Bubble collapse in complex geometries
Fluids and Materials Seminar
4th April 2019, 2:00 pm – 3:00 pm
Main Maths Building, SM3
In this seminar I will give an overview of recent and ongoing work on the collapse of vapour bubbles near solid boundaries. The vapour bubbles I will discuss are made by laser induced cavitation, which creates mm-sized bubbles that go through a cycle of expansion and collapse in about 300 microseconds. If such a bubble is created in an infinite bath of liquid, the bubble remains largely spherical during the expansion and collapse. If the bubble is created near a solid wall, however, the bubble loses its spherical shape and generates a fast jet pointed towards the wall. This phenomenon has been of interest for just over 100 years by now because of the damaging effects of these collapses, known as cavitation erosion. Although the collapse near a single solid wall is well understood, little is known about the behaviour in more complex geometries. I will start with a very basic question: what happens if a bubble collapses in a corner, made of two walls? I will show how analytic predictions can be made for the direction of the collapse in specific corners and how this analysis can be extended to several more complex geometries.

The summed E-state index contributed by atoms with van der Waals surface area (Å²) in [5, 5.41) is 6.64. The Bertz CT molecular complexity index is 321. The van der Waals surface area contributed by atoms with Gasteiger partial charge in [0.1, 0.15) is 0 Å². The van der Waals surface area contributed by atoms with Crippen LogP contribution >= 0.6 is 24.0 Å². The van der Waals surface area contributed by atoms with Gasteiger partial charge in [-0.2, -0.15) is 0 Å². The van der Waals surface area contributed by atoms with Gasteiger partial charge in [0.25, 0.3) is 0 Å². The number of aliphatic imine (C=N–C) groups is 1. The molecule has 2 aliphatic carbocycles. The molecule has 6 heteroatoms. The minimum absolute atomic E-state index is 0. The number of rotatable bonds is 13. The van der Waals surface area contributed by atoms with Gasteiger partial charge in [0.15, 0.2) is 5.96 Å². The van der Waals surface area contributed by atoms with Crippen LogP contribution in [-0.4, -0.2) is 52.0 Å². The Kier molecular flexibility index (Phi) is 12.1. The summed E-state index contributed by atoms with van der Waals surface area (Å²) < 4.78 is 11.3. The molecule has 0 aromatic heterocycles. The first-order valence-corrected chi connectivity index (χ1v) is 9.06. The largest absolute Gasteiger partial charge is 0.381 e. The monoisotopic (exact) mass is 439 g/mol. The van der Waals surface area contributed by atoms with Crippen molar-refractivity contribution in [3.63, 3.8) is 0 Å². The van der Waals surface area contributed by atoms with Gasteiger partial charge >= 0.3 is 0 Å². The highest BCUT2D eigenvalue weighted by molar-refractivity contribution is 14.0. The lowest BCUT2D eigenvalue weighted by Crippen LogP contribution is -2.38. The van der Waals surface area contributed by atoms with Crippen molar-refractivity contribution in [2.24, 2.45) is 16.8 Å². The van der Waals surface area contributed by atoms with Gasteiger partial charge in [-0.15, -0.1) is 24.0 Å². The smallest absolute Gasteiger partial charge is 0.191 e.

Y. Tagawa and I. R. Peters, “Bubble collapse and jet formation in corner geometries,” Phys. Rev. Fluids 3, 081601 (2018)